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How to: Christmas Lights on a Steep Roof

If you’re going all out with a Christmas light display, the roof is too large a surface area to ignore. A steep roof requires a few more safety and logistical considerations than a flat or slightly sloped roof.

Untangle and test your exterior holiday lights before you go outside.

If you’re going all out with a Christmas light display, the roof is too large a surface area to ignore.  A steep roof requires a few more safety and logistical considerations than a flat or slightly sloped roof.

Ask a friend or older child to assist; they can hand you tools and keep a foot on the base of your ladder for extra stability.  Though it may seem urgent to get those lights up, avoid rushing the project, and beware of going up on a steep roof on a windy day.

  1. Buy or rent a ladder that is tall enough to reach your roof. Stepladders are your most stable option, and easier to use without damaging trim, gutters or siding. If you’re unable to find a stepladder that reaches high enough, use an extension that reaches past the roofline, and lean it on the top edge of your roof.
  2. Stock up on exterior light hangers. You can find these at large discount stores. Get gutter clips or shingle edge clips that don’t require tools for mounting. If neither type of clip works, head to the hardware store. Look at hardware used for hanging cables like plastic clips with a nail hole.
  3. Create a design plan for your roof lights. Test every strand, and arrange them on the ground in the order you plan to put them up. Throw out any strands with exposed wire and replace any broken bulbs.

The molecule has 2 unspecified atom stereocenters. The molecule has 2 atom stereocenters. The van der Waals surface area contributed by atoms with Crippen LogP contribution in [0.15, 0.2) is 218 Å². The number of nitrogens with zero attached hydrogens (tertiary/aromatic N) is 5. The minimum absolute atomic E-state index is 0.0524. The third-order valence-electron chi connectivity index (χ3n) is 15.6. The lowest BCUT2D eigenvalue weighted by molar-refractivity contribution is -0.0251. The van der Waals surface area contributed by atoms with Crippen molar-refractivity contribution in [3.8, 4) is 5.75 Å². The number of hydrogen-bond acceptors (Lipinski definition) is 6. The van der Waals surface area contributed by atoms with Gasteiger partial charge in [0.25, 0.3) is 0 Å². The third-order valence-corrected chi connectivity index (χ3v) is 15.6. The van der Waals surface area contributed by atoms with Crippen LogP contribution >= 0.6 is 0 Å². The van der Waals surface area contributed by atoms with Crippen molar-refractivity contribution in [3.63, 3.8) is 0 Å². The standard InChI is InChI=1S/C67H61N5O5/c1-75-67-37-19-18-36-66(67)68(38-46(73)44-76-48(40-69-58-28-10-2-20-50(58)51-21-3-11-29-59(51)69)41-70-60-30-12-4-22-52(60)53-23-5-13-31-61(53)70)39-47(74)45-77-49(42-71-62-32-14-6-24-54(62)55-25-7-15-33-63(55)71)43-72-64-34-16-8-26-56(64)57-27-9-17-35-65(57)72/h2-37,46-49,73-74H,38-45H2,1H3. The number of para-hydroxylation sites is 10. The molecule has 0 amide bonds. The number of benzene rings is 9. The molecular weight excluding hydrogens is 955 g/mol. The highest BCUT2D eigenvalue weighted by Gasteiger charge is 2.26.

4. Divide your lighting plan into sections that you can put up from one place at a time. Connect the light strings you need for each section.
  5. Attach light hangers to each section.
  6. Wrap the lights for the first section in a neat coil that fits around your shoulder. Swing your arms to ensure you can attach the lights with one hand and support the lights with the other.
  7. Climb the ladder and attach your first section of lights. Follow this process for each section, attaching the last strand from the previous section to the first strand of the next section as you go.
  8. Tip

    If you can’t avoid leaning on the gutter, place a two-by-four inside the gutter for support.

    Warning

    Avoid using nails or staples directly on your light strands. If you tear through the wire, you could damage the lights or even start a fire.

Tip

  • If you can't avoid leaning on the gutter, place a two-by-four inside the gutter for support.

Warning

  • Avoid using nails or staples directly on your light strands. If you tear through the wire, you could damage the lights or even start a fire.

About the Author

Aurora LaJambre is a writer and editor living in Brooklyn, N.Y. For over five years she's covered topics in culture, lifestyle, travel, DIY design and green living for print and online media. Her publication credits include "WOW Women on Writing," "Six States" and Catalogs.com. She graduated from New York University in 2003 with a Bachelor of Fine Arts in creative writing.

Photo Credits

  • Martin Poole/Digital Vision/Getty Images
  • Martin Poole/Digital Vision/Getty Images